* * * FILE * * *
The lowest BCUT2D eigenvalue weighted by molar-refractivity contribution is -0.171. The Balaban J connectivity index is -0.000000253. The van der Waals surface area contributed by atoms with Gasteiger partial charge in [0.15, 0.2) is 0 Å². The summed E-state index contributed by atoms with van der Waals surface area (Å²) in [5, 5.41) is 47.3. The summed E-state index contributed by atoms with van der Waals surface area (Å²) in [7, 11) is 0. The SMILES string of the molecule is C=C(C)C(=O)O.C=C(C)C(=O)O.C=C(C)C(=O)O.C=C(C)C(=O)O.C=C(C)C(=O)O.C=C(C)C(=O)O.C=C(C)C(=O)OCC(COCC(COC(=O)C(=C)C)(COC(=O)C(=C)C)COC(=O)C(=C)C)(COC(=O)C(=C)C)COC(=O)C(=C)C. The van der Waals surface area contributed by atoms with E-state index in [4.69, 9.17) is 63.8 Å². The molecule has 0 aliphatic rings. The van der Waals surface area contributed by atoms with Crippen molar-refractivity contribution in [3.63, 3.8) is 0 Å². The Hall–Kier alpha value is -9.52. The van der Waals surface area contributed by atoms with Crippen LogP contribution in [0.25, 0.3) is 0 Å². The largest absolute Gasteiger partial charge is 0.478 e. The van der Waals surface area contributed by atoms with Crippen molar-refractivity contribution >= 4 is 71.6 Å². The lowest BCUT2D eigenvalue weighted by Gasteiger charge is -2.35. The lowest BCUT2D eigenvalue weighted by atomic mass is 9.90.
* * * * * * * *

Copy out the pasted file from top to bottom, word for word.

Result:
The lowest BCUT2D eigenvalue weighted by molar-refractivity contribution is -0.171. The Balaban J connectivity index is -0.000000253. The van der Waals surface area contributed by atoms with Gasteiger partial charge in [0.15, 0.2) is 0 Å². The summed E-state index contributed by atoms with van der Waals surface area (Å²) in [5, 5.41) is 47.3. The summed E-state index contributed by atoms with van der Waals surface area (Å²) in [7, 11) is 0. The SMILES string of the molecule is C=C(C)C(=O)O.C=C(C)C(=O)O.C=C(C)C(=O)O.C=C(C)C(=O)O.C=C(C)C(=O)O.C=C(C)C(=O)O.C=C(C)C(=O)OCC(COCC(COC(=O)C(=C)C)(COC(=O)C(=C)C)COC(=O)C(=C)C)(COC(=O)C(=C)C)COC(=O)C(=C)C. The van der Waals surface area contributed by atoms with E-state index in [4.69, 9.17) is 63.8 Å². The molecule has 0 aliphatic rings. The van der Waals surface area contributed by atoms with Crippen molar-refractivity contribution in [3.63, 3.8) is 0 Å². The Hall–Kier alpha value is -9.52. The van der Waals surface area contributed by atoms with Crippen LogP contribution in [0.25, 0.3) is 0 Å². The largest absolute Gasteiger partial charge is 0.478 e. The van der Waals surface area contributed by atoms with Crippen molar-refractivity contribution >= 4 is 71.6 Å². The lowest BCUT2D eigenvalue weighted by Gasteiger charge is -2.35. The lowest BCUT2D eigenvalue weighted by atomic mass is 9.90.